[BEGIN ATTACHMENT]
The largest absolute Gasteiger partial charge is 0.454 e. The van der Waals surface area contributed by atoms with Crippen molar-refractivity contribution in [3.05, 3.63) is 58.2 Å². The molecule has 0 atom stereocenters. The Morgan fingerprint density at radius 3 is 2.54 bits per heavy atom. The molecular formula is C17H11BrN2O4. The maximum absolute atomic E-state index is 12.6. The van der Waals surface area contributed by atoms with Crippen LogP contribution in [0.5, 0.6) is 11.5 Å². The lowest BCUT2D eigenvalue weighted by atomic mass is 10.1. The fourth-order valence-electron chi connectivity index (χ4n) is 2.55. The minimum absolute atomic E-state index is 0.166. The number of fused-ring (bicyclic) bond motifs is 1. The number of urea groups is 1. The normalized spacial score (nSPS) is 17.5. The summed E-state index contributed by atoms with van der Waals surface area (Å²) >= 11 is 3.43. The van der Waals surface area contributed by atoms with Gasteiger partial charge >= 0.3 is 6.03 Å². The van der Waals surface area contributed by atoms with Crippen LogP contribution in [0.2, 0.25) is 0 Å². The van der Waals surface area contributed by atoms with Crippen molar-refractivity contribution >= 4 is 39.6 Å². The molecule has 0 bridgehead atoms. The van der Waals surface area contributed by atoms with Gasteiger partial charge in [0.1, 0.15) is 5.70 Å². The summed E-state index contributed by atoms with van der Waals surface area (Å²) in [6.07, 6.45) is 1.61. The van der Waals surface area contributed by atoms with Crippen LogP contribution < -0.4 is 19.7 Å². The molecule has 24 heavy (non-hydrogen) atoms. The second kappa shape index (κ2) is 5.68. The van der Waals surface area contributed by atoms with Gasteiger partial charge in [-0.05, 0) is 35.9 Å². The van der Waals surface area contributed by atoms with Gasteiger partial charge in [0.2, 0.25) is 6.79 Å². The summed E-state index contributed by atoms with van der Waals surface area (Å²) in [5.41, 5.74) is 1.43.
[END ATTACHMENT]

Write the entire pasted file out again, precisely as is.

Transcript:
The largest absolute Gasteiger partial charge is 0.454 e. The van der Waals surface area contributed by atoms with Crippen molar-refractivity contribution in [3.05, 3.63) is 58.2 Å². The molecule has 0 atom stereocenters. The Morgan fingerprint density at radius 3 is 2.54 bits per heavy atom. The molecular formula is C17H11BrN2O4. The maximum absolute atomic E-state index is 12.6. The van der Waals surface area contributed by atoms with Crippen LogP contribution in [0.5, 0.6) is 11.5 Å². The lowest BCUT2D eigenvalue weighted by atomic mass is 10.1. The fourth-order valence-electron chi connectivity index (χ4n) is 2.55. The minimum absolute atomic E-state index is 0.166. The number of fused-ring (bicyclic) bond motifs is 1. The number of urea groups is 1. The normalized spacial score (nSPS) is 17.5. The summed E-state index contributed by atoms with van der Waals surface area (Å²) >= 11 is 3.43. The van der Waals surface area contributed by atoms with Gasteiger partial charge >= 0.3 is 6.03 Å². The van der Waals surface area contributed by atoms with Crippen LogP contribution in [0.2, 0.25) is 0 Å². The van der Waals surface area contributed by atoms with Crippen molar-refractivity contribution >= 4 is 39.6 Å². The molecule has 0 bridgehead atoms. The van der Waals surface area contributed by atoms with Gasteiger partial charge in [0.1, 0.15) is 5.70 Å². The summed E-state index contributed by atoms with van der Waals surface area (Å²) in [6.07, 6.45) is 1.61. The van der Waals surface area contributed by atoms with Crippen LogP contribution < -0.4 is 19.7 Å². The molecule has 24 heavy (non-hydrogen) atoms. The second kappa shape index (κ2) is 5.68. The van der Waals surface area contributed by atoms with Gasteiger partial charge in [-0.05, 0) is 35.9 Å². The van der Waals surface area contributed by atoms with Gasteiger partial charge in [0.2, 0.25) is 6.79 Å². The summed E-state index contributed by atoms with van der Waals surface area (Å²) in [5.41, 5.74) is 1.43.